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I have seen that AMD APP SDK samples work on a machine having only Intel CPU. How can this happen? How does the compiler target a different machine architecture? Do I not need Intel's set of compilers for running the code on the intel CPU?

I think if we have to run an OpenCL application on a specific hardware, I have to (re)compile it using device's vendor specifics compiler.

Where is my understanding wrong?

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Well don't put on your party hat, the CPU compiler from the APP SDK is pretty bad, almost eight times as slow as the actual official Intel OpenCL compiler. So it's pretty much a generic compiler. –  Thomas Aug 12 '12 at 11:28

3 Answers 3

Firstly, OpenCL is built to work on CPU's and GPU's. You can compile and run the same source code on either type of device. However, its very likely that CPU code will be sub-optimal for a GPU and vice-versa.

AMD H/W is 7% - 14% of total x86/x64 CPU's. So AMD must develop compilers for both AMD and Intel chips to be relevant. AMD have history developing compilers for both sets of chips. Conversely, Intel have developed compilers that either don't work on AMD chips or don't work that well. That's no surprise.

With OpenCL, the AMD APP SDK is the most flexible it will work well on AMD and Intel CPU's and AMD GPUs. Intel's OpenCL SDK doesn't even install on AMD x86 H/W.

If you compile an OpenCL program to binary, you can save and reuse it as long as it matches the OpenCL Platform and Device that created it. So, if you compile for one device and use on another you are very likely to get an error.

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The power of OpenCL is abstracting the underlaying hardware and offer massive, parallel and heterogeneous computing power.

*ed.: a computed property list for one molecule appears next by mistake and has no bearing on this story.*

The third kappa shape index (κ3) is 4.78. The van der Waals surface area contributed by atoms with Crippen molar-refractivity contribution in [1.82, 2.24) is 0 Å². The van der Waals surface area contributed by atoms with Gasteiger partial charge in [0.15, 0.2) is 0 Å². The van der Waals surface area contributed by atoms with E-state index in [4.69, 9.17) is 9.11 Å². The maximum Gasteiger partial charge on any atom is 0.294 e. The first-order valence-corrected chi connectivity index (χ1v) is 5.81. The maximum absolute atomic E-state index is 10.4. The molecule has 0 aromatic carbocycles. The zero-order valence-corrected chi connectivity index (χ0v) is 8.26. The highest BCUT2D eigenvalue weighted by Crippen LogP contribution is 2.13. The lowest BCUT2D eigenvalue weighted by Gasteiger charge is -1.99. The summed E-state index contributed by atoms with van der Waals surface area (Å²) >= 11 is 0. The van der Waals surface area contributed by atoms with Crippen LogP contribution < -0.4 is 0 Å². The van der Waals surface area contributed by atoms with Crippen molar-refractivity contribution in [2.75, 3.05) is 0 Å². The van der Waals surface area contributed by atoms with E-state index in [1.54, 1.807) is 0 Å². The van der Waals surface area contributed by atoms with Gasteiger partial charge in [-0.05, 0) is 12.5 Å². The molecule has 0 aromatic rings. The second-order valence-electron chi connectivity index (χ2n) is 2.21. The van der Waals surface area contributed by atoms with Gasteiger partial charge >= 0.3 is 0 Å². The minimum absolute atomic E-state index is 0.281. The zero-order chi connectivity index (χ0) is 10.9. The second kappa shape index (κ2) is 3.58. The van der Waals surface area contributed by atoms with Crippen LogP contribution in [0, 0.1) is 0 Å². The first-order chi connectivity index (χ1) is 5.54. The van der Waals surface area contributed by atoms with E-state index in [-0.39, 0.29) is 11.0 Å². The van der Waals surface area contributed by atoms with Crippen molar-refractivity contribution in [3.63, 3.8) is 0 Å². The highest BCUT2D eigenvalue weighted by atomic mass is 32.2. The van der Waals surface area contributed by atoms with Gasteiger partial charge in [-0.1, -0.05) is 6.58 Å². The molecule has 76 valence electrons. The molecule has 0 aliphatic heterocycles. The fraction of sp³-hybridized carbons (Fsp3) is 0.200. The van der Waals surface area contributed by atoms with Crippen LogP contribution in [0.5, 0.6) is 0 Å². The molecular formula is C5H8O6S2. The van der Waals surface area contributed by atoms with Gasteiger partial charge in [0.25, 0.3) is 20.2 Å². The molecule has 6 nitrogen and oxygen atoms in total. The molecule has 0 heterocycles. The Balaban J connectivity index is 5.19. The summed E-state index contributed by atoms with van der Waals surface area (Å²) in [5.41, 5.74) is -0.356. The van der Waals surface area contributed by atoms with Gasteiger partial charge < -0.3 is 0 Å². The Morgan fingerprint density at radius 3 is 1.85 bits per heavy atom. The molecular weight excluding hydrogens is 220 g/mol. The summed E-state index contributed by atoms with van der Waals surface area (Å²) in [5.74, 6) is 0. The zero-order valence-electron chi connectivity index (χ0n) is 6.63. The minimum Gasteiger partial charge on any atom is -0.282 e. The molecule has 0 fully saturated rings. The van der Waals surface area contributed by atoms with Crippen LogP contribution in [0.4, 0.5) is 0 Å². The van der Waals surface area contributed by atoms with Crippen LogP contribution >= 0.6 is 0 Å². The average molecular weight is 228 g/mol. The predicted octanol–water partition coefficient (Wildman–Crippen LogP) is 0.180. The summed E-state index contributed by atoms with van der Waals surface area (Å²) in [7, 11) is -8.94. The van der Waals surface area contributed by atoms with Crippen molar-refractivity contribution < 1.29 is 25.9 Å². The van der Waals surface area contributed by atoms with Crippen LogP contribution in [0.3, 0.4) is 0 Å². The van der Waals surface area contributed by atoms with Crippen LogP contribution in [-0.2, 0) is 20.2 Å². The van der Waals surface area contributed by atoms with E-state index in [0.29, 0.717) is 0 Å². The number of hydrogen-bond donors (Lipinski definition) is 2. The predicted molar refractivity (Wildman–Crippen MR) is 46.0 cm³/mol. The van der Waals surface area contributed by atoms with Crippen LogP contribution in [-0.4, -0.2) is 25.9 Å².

Some SDKs and platforms offers some specific features to "optimize" the code, i honestly think that such features are just marketing and they introduce boilerplate code making the application less portable.

There are also some pseudo-new technologies that are just wrappers to OpenCL or they are really similar in the concept like the Intel quick sync.

About Intel i should say that at the first place they were supporting all the iCore generation and even some C2D, now the new SDK only support the 3rd iCore generation, i don't get their strategy honestly, probably Intel is the last option if you want to adopt OpenCL and targeting the biggest possible audience, also their SDK doesn't seems to be really good at all .

Stick with the standard and you will avoid both possible legal and performance issues and your code will also be more portable.

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I agree I played with Intel OpenCL samples they are more of DirectX samples and less of openCL samples, But you should be able to run Intel Samples on AMD Hardware or Nvidia hardware as well. –  ocluser Aug 13 '12 at 2:15

The bottom line is that the AMD SDK includes a compiler for targeting x86 CPUs for OpenCL. That means that even though you are running an Intel CPU the generated code will run on it. It's the same concept as compiling a C program to run on an x86 CPU: it works on Intel and AMD CPUs (or any that implement the x86 instruction set).

The vendor's compiler might have specific optimizations, like user827992 mentions, but in my experience the performance of AMD's CPU compiler isn't that bad when running on an Intel CPU. I haven't tried Intel's OpenCL implementation.

It is true that for some (maybe most in the future) hardware, only the vendor's compiler will support it. AMD's SDK won't build code that will run on an NVIDIA card, and vice-versa. CPUs happen to be a bit of a special case in that the basic instruction set is so widely deployed that the CPU compiler will work on most machines you're likely to come in contact with.

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